Submitted by JULIE SWAN

The Governor Wolf Historical Society will hold its 34th annual Christmas House Tour of historic homes and landmarks 10 a.m. to 4 p.m. Saturday, Dec. 6. In addition to six 100-year-old-plus homes on the tour, Gods Missionary Church, near the Horner Cemetery, will be featured. The cemetery dates back to 1748. Among the homes on the tour are a 1730s-40s log home (with additions), a 1787 home built by Hugh Horner, and an 1840 farmhouse.

Four of the homes are in the Schnecksville area, making it easy to navigate the tour.

The society will also have bus transportation available.

The societys campus, 6600 Jacksonville Road in Bath, will again be open for the tour with a total of 15 crafters in all three buildings, a fresh wreath and swag sale, hearth cooking demonstration, tastings, and more.  The Daily Grind Café will be open in the Monocacy School, so visitors can take a break with a beverage and pastry, eat lunch, or purchase food to take along on the house tour route.  The cafe will operate from 9 a.m.-2 p.m.

Tickets for the tour go on sale Nov. 17. They are $19 in advance and $24 the day of the tour. They are on sale at Bath Drug, S. Seem Antiques and Artisans, Curts Cyclery, and Miller Supply Ace Hardware.

Tickets are for sale the day of the tour at the society campus, just off Route 512, three miles north of Route 22, between Bethlehem and Bath. For further information, go to govwolf.org or call 610-837-9015.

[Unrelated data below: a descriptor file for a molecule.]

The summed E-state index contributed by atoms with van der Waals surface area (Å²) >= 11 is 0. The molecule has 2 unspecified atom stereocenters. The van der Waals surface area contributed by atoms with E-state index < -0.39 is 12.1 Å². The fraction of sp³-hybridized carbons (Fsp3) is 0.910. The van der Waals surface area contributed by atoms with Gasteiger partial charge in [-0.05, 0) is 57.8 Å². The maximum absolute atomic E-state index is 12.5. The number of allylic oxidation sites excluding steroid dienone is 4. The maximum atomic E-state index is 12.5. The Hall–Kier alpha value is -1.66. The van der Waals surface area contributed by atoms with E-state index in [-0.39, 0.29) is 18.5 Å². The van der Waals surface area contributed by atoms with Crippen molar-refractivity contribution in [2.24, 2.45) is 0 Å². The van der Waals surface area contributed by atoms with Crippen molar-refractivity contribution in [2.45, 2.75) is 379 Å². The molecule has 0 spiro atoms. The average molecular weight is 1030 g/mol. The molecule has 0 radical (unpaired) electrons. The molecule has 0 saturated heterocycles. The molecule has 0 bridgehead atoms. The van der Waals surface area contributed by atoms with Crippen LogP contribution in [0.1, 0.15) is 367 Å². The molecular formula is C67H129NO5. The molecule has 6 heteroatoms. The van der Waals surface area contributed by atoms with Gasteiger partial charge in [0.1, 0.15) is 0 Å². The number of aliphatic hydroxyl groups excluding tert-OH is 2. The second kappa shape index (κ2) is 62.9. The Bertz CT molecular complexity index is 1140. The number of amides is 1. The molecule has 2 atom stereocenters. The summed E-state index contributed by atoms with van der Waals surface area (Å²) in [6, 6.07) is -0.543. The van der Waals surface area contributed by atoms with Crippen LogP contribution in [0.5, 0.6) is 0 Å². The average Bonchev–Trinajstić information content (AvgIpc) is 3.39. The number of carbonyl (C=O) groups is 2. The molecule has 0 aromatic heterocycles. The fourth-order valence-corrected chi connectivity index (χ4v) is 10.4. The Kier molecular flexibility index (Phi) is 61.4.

The tour this year features historic homes in stone, log, brick, and frame. The Home News will feature details of each leading up to the house tour in November:

Bysher home in Allen Township. This distinctive Allen Township restoration home emanates the combined styles of Folk Victorian and Queen Anne.

Wirth/Kustafik home in Schnecksville. The farm house sits on 104 acres along the Coplay Creek. The settlers log house has seen additions and restorations and has been in the Wirth family for the past 58 years.

Schneck home in Schnecksville. This house dates to the late 1870s or 1880s, as it does not appear on the 1876 Lehigh County Map.

Daumer home in Schnecksville. This fully restored turn-of-the century (1903) Pennsylvania stone farmhouse has had two additions, the first in 1932 and the second in 1990 and resides on 5 acres of property.

Lutz home in Schnecksville. A Victorian farmhouse built in the 1840s, the home is framed in milled lumbar and supported by roughhewn wooden beams.

Swan home in Bath. Historically known as the Hugh Horner Homestead, this stone center-hall farmhouse has been in the Swam family for 43 years.


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